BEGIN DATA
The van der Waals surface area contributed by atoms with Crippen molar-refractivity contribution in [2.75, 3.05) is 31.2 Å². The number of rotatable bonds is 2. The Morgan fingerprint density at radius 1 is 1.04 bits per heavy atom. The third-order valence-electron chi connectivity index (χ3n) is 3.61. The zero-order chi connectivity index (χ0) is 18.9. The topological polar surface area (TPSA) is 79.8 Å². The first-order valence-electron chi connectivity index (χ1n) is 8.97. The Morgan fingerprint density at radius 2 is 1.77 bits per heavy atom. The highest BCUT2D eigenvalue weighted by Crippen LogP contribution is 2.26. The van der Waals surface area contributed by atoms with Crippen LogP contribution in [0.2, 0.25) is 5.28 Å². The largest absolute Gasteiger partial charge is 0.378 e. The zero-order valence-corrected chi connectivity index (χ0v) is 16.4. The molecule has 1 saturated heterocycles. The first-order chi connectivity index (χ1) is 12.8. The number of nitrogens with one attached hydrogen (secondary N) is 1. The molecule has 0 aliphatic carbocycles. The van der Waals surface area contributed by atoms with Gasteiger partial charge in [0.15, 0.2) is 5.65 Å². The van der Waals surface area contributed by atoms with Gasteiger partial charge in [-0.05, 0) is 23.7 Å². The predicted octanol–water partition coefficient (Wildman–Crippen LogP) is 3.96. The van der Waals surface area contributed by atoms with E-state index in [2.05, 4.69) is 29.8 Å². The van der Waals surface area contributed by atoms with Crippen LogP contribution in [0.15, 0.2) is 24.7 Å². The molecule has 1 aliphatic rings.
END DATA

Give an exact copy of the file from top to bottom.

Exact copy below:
The van der Waals surface area contributed by atoms with Crippen molar-refractivity contribution in [2.75, 3.05) is 31.2 Å². The number of rotatable bonds is 2. The Morgan fingerprint density at radius 1 is 1.04 bits per heavy atom. The third-order valence-electron chi connectivity index (χ3n) is 3.61. The zero-order chi connectivity index (χ0) is 18.9. The topological polar surface area (TPSA) is 79.8 Å². The first-order valence-electron chi connectivity index (χ1n) is 8.97. The Morgan fingerprint density at radius 2 is 1.77 bits per heavy atom. The highest BCUT2D eigenvalue weighted by Crippen LogP contribution is 2.26. The van der Waals surface area contributed by atoms with Crippen LogP contribution in [0.2, 0.25) is 5.28 Å². The largest absolute Gasteiger partial charge is 0.378 e. The zero-order valence-corrected chi connectivity index (χ0v) is 16.4. The molecule has 1 saturated heterocycles. The first-order chi connectivity index (χ1) is 12.8. The number of nitrogens with one attached hydrogen (secondary N) is 1. The molecule has 0 aliphatic carbocycles. The van der Waals surface area contributed by atoms with Gasteiger partial charge in [0.15, 0.2) is 5.65 Å². The van der Waals surface area contributed by atoms with Gasteiger partial charge in [-0.05, 0) is 23.7 Å². The predicted octanol–water partition coefficient (Wildman–Crippen LogP) is 3.96. The van der Waals surface area contributed by atoms with E-state index in [2.05, 4.69) is 29.8 Å². The van der Waals surface area contributed by atoms with Crippen LogP contribution in [0.15, 0.2) is 24.7 Å². The molecule has 1 aliphatic rings.